A friend recently told me that he was participating in a new inter-religious initiative at a Catholic university in Europe. I didn’t envy his assignment. Though vitally important in a world that is too often visited by the violent acts of self-avowed religious believers, such dialogues can be very taxing, both intellectually and emotionally. Every step of the process can be painstaking. It can be impossible at times to reach agreement about even the most basic presuppositions of such talks.

It was with a sense of relief then that my friend told me that in the interests of “keeping the peace,” the dialogue participants had decided “to bracket questions of truth.” I wished him well, of course, but what he was about to do struck me as a nearly impossible task. Surely one could put aside certain discrete questions of epistemology, questions involving the mechanics of knowing in a cognitive or psychological sense. But how could any conversation proceed by “bracketing” the question of whether there is such a thing as truth? The one thing that all religious believers arguably have in common is that they believe their religious claims to be true, that their beliefs correspond to objective realities. This is at least characteristic of most monotheists. True, the claims of believers conflict, sometimes wildly, but what is to be gained by ignoring this fact? Is it even possible to ignore it? In order to do so, we would need to believe that there is some Kantian-like neutral starting place carved out by reason where we can meet each other without basic theological presuppositions. Such a place is a philosophical Brigadoon, however: it just doesn’t exist.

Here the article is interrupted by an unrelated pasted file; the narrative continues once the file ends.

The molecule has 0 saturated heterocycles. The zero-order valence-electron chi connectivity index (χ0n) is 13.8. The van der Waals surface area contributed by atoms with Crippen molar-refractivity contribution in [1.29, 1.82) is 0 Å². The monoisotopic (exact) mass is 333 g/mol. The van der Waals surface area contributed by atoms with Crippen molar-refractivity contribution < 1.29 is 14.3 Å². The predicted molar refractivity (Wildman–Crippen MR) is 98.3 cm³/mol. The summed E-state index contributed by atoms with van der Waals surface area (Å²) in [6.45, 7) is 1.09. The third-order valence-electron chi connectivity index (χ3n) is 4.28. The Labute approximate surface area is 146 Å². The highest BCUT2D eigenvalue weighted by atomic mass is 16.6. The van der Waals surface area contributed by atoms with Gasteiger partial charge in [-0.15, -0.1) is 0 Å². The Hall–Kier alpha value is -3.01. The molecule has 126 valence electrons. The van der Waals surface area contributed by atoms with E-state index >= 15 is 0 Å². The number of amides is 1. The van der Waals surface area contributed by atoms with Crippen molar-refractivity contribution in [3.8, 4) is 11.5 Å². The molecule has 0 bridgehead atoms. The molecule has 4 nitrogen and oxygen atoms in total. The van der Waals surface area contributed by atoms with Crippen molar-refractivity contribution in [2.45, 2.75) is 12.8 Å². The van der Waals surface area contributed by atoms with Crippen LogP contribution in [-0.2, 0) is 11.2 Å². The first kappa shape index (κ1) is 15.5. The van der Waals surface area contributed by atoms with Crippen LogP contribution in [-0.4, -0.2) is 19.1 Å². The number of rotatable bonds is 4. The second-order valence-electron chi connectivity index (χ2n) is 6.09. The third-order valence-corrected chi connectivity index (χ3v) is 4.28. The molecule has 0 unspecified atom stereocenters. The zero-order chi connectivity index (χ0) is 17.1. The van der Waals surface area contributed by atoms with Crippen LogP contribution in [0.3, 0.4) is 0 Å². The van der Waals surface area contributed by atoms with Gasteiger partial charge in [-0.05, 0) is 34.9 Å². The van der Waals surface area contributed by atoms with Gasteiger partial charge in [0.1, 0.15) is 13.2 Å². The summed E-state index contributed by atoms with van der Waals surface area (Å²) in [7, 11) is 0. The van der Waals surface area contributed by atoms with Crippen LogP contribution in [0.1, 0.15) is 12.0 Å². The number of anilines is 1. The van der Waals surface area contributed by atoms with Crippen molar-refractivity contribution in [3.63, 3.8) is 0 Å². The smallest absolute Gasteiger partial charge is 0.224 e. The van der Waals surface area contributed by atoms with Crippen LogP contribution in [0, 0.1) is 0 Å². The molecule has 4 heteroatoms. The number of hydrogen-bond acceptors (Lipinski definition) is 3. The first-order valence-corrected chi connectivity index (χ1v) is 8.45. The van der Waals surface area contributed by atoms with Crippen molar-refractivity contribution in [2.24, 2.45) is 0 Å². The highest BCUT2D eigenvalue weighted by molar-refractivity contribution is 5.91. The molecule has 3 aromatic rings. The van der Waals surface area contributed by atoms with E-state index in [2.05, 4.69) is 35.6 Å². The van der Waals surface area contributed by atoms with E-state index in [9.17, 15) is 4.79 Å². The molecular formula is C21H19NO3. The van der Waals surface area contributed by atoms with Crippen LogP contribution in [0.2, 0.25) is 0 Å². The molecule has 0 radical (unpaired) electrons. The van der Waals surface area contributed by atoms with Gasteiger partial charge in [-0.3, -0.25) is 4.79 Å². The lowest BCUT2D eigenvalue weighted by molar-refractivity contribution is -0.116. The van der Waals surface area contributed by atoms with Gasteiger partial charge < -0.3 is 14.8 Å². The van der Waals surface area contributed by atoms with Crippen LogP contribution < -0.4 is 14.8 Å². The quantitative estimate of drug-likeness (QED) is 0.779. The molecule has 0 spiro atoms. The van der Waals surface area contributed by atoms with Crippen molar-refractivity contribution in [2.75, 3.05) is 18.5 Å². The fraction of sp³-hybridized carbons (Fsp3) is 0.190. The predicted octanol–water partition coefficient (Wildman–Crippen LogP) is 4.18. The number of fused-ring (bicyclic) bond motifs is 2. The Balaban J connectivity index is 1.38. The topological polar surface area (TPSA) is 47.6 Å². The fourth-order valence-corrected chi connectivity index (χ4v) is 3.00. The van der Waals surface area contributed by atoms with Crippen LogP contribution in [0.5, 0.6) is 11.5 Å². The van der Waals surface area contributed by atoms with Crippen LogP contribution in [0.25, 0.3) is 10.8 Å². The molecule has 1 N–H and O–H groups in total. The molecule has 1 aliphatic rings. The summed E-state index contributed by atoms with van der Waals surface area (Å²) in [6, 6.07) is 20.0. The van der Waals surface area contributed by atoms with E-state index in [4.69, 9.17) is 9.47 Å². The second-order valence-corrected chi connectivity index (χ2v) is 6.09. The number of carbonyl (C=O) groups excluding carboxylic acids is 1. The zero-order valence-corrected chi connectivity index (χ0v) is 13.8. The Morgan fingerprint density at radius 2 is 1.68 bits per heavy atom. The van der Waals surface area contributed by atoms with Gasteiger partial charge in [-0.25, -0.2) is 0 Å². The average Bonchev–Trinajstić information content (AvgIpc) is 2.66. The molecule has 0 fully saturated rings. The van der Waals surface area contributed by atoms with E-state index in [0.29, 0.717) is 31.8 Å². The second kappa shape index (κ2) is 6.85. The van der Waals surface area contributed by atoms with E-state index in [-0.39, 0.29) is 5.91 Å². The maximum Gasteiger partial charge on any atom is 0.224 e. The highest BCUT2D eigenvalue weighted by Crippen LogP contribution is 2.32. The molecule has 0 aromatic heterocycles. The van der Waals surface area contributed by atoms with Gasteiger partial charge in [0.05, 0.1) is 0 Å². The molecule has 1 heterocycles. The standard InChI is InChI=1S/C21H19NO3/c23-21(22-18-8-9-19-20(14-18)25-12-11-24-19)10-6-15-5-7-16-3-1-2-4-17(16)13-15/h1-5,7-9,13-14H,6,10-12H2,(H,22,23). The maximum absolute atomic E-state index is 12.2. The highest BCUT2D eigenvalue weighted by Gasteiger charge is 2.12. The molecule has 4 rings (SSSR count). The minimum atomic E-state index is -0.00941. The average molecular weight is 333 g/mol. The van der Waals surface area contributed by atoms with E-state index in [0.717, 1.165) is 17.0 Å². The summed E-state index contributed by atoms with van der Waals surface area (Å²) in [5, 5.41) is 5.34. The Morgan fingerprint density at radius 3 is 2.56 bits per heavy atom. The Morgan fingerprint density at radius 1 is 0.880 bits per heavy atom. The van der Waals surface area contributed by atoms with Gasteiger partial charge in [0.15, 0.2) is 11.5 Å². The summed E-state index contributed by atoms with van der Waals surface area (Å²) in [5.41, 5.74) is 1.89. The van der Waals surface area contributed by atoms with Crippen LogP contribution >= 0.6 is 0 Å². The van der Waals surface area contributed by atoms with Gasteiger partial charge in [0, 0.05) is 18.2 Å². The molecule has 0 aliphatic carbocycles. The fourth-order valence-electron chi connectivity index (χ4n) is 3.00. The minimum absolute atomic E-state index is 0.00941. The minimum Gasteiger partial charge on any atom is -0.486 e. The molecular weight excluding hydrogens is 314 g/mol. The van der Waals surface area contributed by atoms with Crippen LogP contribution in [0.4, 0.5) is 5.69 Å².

Yet from the point of view of Christian faith, the idea of “bracketing” the truth is even more problematic. Our faith affirms that truth is not simply a proposition or an epistemological system, but a person, the person of Jesus Christ. As the Holy Father points out in the just-released second volume of his Jesus of Nazareth, the Kingdom of God that the Christ event inaugurated is nothing less than the Kingdom of Truth. The pope makes this point, interestingly enough, in his exegesis of the dialogue between Jesus and Pilate, possibly the most famous inter-religious dialogue of all time. “What is truth,” Pilate asked. In his response, Jesus revealed that the truth is nothing less than Christ himself, according to Benedict, that “in Christ, God—the Truth—had entered the world.” The incarnation of Truth was necessary precisely because man had failed “to understand the meaning of creation” the truth of his creation. Yet even this side of the resurrection, according to Benedict, we persist in this failure; we too often equate truth with merely functional or technological knowledge. Thus we are blind to the real identity and destiny of humankind. Man himself, says the pope, “becomes true, he becomes himself, when he grows in God’s likeness.”